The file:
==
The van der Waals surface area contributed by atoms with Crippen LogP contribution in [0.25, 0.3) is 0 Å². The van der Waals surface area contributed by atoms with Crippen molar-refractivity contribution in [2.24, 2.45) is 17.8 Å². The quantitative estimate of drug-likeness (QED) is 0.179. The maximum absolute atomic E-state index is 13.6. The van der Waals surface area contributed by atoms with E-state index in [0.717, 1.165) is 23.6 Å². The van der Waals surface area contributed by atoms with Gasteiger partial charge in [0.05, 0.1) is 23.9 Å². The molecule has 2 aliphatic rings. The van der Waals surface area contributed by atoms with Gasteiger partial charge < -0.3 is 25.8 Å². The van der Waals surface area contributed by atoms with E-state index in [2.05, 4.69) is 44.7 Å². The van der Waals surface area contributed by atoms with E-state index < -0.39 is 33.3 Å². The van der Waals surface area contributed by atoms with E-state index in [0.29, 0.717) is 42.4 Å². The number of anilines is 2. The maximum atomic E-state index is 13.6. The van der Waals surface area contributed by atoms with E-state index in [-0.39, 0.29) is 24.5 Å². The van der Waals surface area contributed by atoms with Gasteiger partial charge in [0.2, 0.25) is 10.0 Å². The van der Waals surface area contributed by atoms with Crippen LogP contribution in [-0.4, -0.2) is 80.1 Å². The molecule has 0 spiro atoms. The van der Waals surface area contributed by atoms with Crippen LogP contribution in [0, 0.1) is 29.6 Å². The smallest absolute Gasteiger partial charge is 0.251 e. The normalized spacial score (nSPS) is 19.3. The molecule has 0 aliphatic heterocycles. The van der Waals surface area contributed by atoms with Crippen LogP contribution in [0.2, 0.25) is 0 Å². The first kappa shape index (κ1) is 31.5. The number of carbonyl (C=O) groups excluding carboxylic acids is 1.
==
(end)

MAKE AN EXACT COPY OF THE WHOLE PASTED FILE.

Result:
The van der Waals surface area contributed by atoms with Crippen LogP contribution in [0.25, 0.3) is 0 Å². The van der Waals surface area contributed by atoms with Crippen molar-refractivity contribution in [2.24, 2.45) is 17.8 Å². The quantitative estimate of drug-likeness (QED) is 0.179. The maximum absolute atomic E-state index is 13.6. The van der Waals surface area contributed by atoms with E-state index in [0.717, 1.165) is 23.6 Å². The van der Waals surface area contributed by atoms with Gasteiger partial charge in [0.05, 0.1) is 23.9 Å². The molecule has 2 aliphatic rings. The van der Waals surface area contributed by atoms with Gasteiger partial charge < -0.3 is 25.8 Å². The van der Waals surface area contributed by atoms with E-state index in [2.05, 4.69) is 44.7 Å². The van der Waals surface area contributed by atoms with E-state index < -0.39 is 33.3 Å². The van der Waals surface area contributed by atoms with E-state index in [0.29, 0.717) is 42.4 Å². The number of anilines is 2. The maximum atomic E-state index is 13.6. The van der Waals surface area contributed by atoms with E-state index in [-0.39, 0.29) is 24.5 Å². The van der Waals surface area contributed by atoms with Gasteiger partial charge in [0.2, 0.25) is 10.0 Å². The van der Waals surface area contributed by atoms with Crippen LogP contribution in [-0.4, -0.2) is 80.1 Å². The molecule has 0 spiro atoms. The van der Waals surface area contributed by atoms with Crippen LogP contribution in [0, 0.1) is 29.6 Å². The smallest absolute Gasteiger partial charge is 0.251 e. The normalized spacial score (nSPS) is 19.3. The molecule has 0 aliphatic heterocycles. The van der Waals surface area contributed by atoms with Crippen LogP contribution in [0.2, 0.25) is 0 Å². The first kappa shape index (κ1) is 31.5. The number of carbonyl (C=O) groups excluding carboxylic acids is 1.